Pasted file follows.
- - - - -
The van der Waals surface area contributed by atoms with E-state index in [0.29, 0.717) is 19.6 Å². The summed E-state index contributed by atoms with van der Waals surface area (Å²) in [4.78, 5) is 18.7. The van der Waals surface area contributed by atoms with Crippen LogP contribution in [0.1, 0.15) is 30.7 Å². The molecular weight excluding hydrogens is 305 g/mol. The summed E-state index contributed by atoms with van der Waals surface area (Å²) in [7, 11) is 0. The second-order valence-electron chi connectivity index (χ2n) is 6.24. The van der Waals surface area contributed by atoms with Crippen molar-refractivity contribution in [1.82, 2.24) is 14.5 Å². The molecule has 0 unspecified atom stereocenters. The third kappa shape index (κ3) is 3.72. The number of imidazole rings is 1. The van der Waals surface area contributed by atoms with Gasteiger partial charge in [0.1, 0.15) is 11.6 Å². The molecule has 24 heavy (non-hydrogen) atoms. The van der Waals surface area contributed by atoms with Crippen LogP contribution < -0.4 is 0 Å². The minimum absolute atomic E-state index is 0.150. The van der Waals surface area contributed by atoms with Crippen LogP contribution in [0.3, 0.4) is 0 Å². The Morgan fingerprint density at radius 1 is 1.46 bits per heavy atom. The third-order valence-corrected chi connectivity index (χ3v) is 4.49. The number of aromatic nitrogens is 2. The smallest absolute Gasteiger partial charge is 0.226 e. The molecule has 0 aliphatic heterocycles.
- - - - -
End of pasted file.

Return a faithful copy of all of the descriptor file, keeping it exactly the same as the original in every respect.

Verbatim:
The van der Waals surface area contributed by atoms with E-state index in [0.29, 0.717) is 19.6 Å². The summed E-state index contributed by atoms with van der Waals surface area (Å²) in [4.78, 5) is 18.7. The van der Waals surface area contributed by atoms with Crippen LogP contribution in [0.1, 0.15) is 30.7 Å². The molecular weight excluding hydrogens is 305 g/mol. The summed E-state index contributed by atoms with van der Waals surface area (Å²) in [7, 11) is 0. The second-order valence-electron chi connectivity index (χ2n) is 6.24. The van der Waals surface area contributed by atoms with Crippen molar-refractivity contribution in [1.82, 2.24) is 14.5 Å². The molecule has 0 unspecified atom stereocenters. The third kappa shape index (κ3) is 3.72. The number of imidazole rings is 1. The van der Waals surface area contributed by atoms with Gasteiger partial charge in [0.1, 0.15) is 11.6 Å². The molecule has 24 heavy (non-hydrogen) atoms. The van der Waals surface area contributed by atoms with Crippen LogP contribution < -0.4 is 0 Å². The minimum absolute atomic E-state index is 0.150. The van der Waals surface area contributed by atoms with Crippen LogP contribution in [0.3, 0.4) is 0 Å². The Morgan fingerprint density at radius 1 is 1.46 bits per heavy atom. The third-order valence-corrected chi connectivity index (χ3v) is 4.49. The number of aromatic nitrogens is 2. The smallest absolute Gasteiger partial charge is 0.226 e. The molecule has 0 aliphatic heterocycles.